Certificate Faking

From Single Sign-On Attacks
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The cryptographic verification of the digital signature guarantees the integrity of the token. Additionally, it is essential to verify the token’s authenticity, too. In other words, the Software-as-a-Service Cloud Provider (SaaS-CP) should check whether the token was signed by a trusted Identity Provider (IdP). The Certificate Faking (CF) attack utilizes possible flaws in the selection logic of the key used for the verification of tokens, by providing an attacker generated token signed by an attacker generated key.

Attack subtypes

There are no attack subtypes for this attack.


In order to run the attack, the attacker must be able to create SAML tokens and sign them with his own self-created key.


Target Verificator.jpg

The attacked Single Sign-On component is marked in red colour.

The attack targets the SSO Verificator, which should verify that the authentication token is signed by a trusted third party instead of accepting any key provided with the token (although the XML Signature standard allows to include certificates, it is essential to verify whether it is a trusted certificate).


The SAML token is signed with an untrusted key. If the key stored in the token is used for the verification without validating the trust relationship to it, CF is applicable.

Certificate Faking.jpg

The attacker creates a token t = (I, N, D), where I - Identity, N - Freshness and D - Destination. Then, he creates a secret key evilKey and a corresponding public key. The secret key is used to compute the digital signature s = SIG_evilKey(t). The attacker then uses his key pair to create a certificate evilCert containing the corresponding public key to verify s. SAML uses the XML Signature standard that allows to store evilCert directly within the XML Signature. If the target SaaS-CP uses evilCert to verify the signature s (without prior check of the trust relationship for the corresponding key), the token will be accepted as valid.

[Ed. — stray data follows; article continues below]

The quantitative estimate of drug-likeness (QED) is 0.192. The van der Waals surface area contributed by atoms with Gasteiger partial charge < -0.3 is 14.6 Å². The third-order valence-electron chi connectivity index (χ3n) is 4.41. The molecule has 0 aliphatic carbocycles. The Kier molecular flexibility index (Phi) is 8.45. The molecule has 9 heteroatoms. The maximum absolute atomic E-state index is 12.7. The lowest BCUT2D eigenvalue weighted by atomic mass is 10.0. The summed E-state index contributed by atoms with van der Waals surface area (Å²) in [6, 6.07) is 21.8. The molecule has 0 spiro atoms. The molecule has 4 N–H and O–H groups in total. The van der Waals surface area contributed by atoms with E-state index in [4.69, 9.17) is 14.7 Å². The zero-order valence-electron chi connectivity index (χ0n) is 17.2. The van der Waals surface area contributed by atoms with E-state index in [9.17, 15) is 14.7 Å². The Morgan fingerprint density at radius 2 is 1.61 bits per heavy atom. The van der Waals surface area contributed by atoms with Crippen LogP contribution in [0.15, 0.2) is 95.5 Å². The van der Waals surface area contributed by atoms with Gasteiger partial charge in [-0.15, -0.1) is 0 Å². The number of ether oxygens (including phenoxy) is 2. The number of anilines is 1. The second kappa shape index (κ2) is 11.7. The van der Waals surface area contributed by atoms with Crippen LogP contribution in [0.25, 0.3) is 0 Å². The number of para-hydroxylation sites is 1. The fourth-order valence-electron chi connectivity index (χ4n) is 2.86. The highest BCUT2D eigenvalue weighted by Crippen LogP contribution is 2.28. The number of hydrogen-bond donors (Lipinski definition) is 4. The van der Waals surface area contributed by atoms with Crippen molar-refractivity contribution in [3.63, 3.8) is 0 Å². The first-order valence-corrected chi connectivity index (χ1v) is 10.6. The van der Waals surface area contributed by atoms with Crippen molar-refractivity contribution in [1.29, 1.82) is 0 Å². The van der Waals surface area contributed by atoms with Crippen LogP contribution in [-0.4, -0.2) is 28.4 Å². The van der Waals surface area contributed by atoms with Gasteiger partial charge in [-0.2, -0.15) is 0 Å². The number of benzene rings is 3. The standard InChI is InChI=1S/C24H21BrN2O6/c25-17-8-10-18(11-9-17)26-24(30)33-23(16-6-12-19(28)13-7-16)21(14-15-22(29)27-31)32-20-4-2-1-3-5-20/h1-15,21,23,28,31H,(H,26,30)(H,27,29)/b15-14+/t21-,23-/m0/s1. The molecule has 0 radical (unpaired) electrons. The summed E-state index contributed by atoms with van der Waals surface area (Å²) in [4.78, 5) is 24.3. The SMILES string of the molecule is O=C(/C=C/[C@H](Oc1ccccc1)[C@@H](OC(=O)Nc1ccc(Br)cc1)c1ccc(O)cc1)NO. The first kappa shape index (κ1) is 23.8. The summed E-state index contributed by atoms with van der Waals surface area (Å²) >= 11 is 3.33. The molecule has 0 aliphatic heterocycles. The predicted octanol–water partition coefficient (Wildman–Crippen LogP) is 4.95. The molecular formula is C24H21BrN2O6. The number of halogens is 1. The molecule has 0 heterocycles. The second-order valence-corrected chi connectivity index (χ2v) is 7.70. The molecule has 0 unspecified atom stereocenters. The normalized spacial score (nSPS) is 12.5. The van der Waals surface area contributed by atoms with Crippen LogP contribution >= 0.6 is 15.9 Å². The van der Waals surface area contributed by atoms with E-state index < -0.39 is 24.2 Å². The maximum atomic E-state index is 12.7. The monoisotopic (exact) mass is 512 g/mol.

Mitigation / Countermeasures

This attack can be mitigated by manually deploying the trusted certificates to the corresponding SaaS-CP and not using any certificates provided with the token.

Practical Examples

This attack can be realized using SAMLRaider: [1] [2]


C. Mainka, V. Mladenov, F. Feldmann, J. Krautwald, J. Schwenk (2014): Your Software at my Service: Security Analysis of SaaS Single Sign-On Solutions in the Cloud. In The ACM Cloud Computing Security Workshop (CCSW).